Been a while since we've done this, but on the eve of Earth Day and John Muir's birthday, it seems appropriate to play with a quotation from him:
Why should man value himself as more than a small part of the one great unit of creation? And what creature of all that the Lord has taken the pains to make is not essential to the completeness of that unit - the cosmos? The universe would be incomplete without man; but it would also be incomplete without the smallest transmicroscopic creature that dwells beyond our conceitful eyes and knowledge. From the dust of the earth, from the common elementary fund, the Creator has made Homo sapiens. From the same material he has made every other creature, however noxious and insignificant to us. They are earth-born companions and our fellow mortals.... This star, our own good earth, made many a successful journey around the heavens ere man was made, and whole kingdoms of creatures enjoyed existence and returned to dust ere man appeared to claim them. After human beings have also played their part in Creation's plan, they too may disappear without any general burning or extraordinary commotion whatever.Are humans just another species of equivalent moral value to the smallest transmicroscopic creature, or is there sopmething special about us? Human exceptionalism, bullshit or not?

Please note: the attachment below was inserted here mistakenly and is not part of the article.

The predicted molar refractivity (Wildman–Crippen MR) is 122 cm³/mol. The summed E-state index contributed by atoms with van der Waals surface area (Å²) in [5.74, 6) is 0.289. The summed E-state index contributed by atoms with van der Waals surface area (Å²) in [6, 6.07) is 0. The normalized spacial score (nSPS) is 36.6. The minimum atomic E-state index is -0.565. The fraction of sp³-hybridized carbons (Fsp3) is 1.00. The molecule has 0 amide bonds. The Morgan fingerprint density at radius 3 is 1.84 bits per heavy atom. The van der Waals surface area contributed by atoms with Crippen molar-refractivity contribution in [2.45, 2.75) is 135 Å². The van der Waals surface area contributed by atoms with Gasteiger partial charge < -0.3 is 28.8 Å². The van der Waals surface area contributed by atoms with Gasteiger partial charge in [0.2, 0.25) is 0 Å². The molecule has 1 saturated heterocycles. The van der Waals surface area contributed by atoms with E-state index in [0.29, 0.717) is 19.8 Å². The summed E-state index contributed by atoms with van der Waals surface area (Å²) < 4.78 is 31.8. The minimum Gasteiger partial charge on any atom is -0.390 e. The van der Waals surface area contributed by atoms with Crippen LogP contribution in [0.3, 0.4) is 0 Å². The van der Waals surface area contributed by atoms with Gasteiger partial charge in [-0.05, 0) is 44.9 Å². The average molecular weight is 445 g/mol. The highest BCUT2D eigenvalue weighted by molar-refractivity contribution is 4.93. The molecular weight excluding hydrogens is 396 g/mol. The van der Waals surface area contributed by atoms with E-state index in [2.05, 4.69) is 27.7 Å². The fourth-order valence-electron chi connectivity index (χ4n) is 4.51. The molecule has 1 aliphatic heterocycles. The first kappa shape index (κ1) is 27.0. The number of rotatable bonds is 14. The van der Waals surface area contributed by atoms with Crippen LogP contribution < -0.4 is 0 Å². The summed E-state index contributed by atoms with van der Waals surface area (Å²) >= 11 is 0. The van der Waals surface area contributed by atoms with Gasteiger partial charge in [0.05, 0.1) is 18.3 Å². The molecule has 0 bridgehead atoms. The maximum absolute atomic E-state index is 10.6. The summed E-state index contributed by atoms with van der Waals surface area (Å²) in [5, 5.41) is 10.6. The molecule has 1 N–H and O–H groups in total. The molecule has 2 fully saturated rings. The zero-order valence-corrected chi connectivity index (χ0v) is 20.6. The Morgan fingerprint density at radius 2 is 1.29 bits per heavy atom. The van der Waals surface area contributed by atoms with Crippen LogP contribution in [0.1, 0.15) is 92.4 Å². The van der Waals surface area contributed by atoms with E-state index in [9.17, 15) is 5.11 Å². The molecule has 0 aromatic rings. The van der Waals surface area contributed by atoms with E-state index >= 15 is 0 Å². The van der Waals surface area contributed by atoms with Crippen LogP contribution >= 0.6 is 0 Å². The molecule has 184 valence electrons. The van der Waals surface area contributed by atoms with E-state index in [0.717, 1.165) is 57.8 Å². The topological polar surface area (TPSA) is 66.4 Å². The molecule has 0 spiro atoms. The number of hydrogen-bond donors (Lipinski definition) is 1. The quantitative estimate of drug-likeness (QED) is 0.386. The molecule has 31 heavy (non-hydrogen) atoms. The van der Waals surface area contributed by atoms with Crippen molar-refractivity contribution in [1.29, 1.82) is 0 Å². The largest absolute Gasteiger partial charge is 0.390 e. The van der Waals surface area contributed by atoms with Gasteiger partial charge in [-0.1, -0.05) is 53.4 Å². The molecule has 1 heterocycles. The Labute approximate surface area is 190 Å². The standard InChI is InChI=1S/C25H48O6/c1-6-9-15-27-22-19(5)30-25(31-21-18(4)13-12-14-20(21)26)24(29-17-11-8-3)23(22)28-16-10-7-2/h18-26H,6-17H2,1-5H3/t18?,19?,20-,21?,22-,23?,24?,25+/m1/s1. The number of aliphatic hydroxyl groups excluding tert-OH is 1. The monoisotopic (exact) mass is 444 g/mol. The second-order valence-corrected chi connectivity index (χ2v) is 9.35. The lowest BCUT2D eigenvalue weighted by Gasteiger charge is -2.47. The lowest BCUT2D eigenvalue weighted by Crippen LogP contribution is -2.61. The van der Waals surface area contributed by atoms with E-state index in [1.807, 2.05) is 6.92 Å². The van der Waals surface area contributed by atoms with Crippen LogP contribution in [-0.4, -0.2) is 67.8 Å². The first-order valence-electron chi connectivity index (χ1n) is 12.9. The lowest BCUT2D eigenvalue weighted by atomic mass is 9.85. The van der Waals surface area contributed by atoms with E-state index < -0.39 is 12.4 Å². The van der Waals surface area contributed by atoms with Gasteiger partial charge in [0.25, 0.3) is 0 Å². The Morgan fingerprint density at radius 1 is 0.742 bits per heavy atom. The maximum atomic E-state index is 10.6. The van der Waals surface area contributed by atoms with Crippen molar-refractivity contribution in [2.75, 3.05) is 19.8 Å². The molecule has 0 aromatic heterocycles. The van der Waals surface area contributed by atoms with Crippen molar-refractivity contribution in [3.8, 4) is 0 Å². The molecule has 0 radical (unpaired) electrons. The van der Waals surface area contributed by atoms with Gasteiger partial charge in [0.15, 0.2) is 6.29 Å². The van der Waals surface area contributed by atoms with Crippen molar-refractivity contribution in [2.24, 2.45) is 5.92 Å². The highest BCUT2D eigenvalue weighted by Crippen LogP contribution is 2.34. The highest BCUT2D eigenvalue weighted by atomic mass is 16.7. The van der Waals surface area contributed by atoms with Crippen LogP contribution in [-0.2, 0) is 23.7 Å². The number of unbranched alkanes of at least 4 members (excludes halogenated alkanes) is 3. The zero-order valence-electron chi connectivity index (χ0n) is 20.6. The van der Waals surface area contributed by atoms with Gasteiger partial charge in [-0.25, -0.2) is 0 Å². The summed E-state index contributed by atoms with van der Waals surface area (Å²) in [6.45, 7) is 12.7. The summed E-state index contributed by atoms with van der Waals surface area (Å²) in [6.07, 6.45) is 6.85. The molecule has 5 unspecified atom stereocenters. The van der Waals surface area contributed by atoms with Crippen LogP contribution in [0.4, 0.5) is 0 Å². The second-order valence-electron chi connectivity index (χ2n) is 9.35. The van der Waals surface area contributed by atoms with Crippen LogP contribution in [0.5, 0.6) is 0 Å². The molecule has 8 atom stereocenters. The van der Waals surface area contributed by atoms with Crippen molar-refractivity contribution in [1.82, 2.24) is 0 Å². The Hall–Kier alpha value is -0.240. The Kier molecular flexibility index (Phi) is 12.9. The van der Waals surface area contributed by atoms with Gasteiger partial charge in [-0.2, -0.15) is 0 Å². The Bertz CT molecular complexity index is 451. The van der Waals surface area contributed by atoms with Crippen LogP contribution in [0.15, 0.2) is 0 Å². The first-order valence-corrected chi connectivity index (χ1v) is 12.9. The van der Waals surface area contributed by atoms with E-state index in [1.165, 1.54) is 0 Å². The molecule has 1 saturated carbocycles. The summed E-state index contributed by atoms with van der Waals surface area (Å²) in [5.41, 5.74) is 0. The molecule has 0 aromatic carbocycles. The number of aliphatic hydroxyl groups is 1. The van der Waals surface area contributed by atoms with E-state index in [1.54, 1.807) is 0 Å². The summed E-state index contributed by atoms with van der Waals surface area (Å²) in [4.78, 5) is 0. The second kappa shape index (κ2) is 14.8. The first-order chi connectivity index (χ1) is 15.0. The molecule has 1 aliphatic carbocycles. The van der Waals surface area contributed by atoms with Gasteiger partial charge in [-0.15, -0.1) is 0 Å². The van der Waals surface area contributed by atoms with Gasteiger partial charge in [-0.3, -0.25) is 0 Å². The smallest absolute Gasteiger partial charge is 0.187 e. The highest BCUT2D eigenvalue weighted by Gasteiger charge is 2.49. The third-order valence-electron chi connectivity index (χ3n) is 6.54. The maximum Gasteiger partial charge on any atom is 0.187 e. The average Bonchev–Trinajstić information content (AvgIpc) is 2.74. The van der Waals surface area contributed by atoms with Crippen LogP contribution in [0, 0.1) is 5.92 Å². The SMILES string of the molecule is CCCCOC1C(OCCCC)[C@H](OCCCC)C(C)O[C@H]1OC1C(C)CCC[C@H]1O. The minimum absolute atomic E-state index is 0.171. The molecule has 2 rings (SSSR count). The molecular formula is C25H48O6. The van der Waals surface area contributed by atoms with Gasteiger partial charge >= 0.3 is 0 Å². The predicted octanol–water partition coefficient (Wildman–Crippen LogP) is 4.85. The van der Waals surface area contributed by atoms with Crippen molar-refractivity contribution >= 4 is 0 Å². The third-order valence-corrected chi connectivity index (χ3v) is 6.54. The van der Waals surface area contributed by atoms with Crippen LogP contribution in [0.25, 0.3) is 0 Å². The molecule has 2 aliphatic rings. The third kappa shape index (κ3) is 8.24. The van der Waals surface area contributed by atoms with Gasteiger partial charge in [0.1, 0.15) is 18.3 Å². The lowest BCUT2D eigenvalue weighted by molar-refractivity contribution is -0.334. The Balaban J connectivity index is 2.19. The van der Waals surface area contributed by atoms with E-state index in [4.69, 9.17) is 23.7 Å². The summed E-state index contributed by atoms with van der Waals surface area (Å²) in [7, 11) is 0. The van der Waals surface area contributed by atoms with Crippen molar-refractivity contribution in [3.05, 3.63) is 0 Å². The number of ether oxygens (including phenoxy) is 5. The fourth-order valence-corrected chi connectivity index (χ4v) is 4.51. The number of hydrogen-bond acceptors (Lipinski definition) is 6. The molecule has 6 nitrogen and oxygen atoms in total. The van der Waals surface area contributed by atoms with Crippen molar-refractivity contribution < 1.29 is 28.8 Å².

As usual, feel free to leave anything in the comments from a single word to a dissertation.